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Interview: Dare Segun Falowo on “Kikelomo Ultrasheen”

Dare Segun FalowoTell us a bit about “Kikelomo Ultrasheen.”

“Kilelomo Ultrasheen” is the story of a birth into power based on my relationship with hair. I have very ordinary coarse hair, “goat-droppings” as they say, but I grew up in a hairdressing salon, in assistance of my mother. It was very interesting to remember how I dwelt in that completely feminine space while still trying to find boyness, in that feeling of being surrounded by false hair and creams and nail polish. To write the story I had to also remember the pain and bliss of the customers when they had the right ‘hand’ on their head and make that into a sort of vague magic system. You see some people’s hands just hurt your head and others bring your peace.

 

What was the inspiration for this story, or what prompted you to write it?

A while back, FIYAH declared a Hair Issue and the deadline was about a week after I found out. So I didn’t want to write it, but I kept on confronting myself about how hair is a fundamental part of my life. I still visit my mother’s hair salon to collect the house key and sometimes chill with the babies of customers. The energy remains the same. There’s a meditation to watching a million thin braids grow out of a living head. I also marvel at how well some my mother’s stylists (actual assistants who want to learn the secrets of the work) adapt to specific aspects of hair making. They get so good that they become the only ones who know how to do this specific thing and the customers refuse all who try to do it, until they arrive. I learnt to see value as a symptom of putting your back into it and doing the right actions, though watching hairdressing.

 

Was “Kikelomo Ultrasheen” personal to you in any way?  If so, how?

Well, as I’ve stated, I grew up around hair. I worked and washed and rolled Nigerian hair for the dryer a lot. I could do long braids but never mastered the cornrow. Washing hair is pure therapy and I wish we all made it a clause in our friendships. Touching another person’s head is the height of spiritual ministration, so I attempted to envision the rise of an unwilling priestess of the head via hairstyling. The head is also known as ori in Yoruba metaphysics. Ori is the center of all being: the Yoruba knew this before Western science declared the brain the computer of the body.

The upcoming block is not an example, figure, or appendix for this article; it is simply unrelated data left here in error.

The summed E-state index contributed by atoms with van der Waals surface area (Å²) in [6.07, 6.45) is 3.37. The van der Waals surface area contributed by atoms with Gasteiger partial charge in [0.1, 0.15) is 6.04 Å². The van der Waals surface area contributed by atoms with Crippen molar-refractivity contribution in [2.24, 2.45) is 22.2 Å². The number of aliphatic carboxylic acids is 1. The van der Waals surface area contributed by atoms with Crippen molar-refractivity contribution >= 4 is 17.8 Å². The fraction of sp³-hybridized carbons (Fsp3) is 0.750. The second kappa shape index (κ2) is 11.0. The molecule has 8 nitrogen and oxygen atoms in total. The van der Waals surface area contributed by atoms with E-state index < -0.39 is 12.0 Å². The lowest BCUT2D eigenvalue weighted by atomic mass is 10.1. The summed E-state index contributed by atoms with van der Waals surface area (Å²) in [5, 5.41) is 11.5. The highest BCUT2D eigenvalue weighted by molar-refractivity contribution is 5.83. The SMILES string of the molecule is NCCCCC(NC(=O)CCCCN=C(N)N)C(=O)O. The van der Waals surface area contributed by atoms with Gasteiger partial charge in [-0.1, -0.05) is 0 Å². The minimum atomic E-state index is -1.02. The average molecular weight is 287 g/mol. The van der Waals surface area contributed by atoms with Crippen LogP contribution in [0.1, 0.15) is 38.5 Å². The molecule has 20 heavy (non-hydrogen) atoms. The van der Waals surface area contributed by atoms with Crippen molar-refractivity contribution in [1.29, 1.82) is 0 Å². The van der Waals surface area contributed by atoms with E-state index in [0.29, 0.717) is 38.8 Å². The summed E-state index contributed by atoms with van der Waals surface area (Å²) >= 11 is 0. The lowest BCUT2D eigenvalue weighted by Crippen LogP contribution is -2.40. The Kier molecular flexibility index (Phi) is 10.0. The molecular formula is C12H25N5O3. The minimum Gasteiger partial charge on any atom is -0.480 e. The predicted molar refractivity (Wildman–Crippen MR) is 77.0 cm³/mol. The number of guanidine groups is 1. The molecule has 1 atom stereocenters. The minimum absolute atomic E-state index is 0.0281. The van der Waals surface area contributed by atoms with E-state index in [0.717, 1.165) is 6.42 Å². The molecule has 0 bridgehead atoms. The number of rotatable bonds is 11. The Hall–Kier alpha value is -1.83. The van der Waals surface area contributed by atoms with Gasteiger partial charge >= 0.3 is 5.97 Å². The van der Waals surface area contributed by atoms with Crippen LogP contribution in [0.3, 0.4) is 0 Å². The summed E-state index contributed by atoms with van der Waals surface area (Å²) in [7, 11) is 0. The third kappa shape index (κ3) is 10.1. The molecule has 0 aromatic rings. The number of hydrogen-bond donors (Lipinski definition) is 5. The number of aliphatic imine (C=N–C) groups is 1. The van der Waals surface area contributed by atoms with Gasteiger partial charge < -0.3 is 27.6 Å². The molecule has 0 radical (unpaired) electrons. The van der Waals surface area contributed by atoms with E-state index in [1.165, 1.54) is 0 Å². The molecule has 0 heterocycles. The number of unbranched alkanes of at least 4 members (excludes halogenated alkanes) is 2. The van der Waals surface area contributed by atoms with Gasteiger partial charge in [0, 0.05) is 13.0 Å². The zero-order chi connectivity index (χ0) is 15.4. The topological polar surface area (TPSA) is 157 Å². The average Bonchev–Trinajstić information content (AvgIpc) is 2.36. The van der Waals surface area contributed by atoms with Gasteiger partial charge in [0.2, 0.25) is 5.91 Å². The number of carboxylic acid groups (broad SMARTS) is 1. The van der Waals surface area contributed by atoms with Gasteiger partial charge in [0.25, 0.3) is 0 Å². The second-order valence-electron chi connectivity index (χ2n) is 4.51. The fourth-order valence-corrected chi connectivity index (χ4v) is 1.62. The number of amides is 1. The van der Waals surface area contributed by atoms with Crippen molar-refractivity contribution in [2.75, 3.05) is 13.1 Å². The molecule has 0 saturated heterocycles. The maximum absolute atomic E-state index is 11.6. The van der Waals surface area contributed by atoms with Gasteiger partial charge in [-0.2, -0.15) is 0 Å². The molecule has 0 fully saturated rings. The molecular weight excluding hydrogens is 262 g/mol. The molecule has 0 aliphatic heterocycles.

Can you tell us about any of the research you may have done for this story?

Memory sifting and asking my baby sister, Faith, to give me a list of her favorite hairstyles. My mother also added some corrections. The rest was a result of immersion and rewriting till balance presented itself.

 

Can you tell us anything about your writing process for this story?

When my sister gave me her list of hairstyles, I realized writing it in chunks with each ingeniously named hairstyle as verse title would best reveal the authenticity of the tale. I wrote fast and got rejected, probably because the story was still quite amorphous, so fresh. I got several rewrites and edits in and retried submission at F&SF. The rest is history.

 

Why do you write?

Freedom from obscurity. To unravel and reveal that which hovers beneath and at the back, the rush of big feeling that dictates my life. Sometimes, I feel writing will never capture just how much there is to feel and see, but I must continue. Looking through a pinhole best defines the process. It can be stressful and it can be exhilarating, but reduced to basics for me; it is the right way to reveal what is within.

 

What are you working on now?

Fleshing out the juicy prompt for an old (2016) short story that I found in my mail from an old collaborator. The themes he set out resonate too well now, so I must exhume it somehow. There’s a lot of kaiju. Also I am a few hundred words into crafting my mystical debut novel. Feels like weightlifting.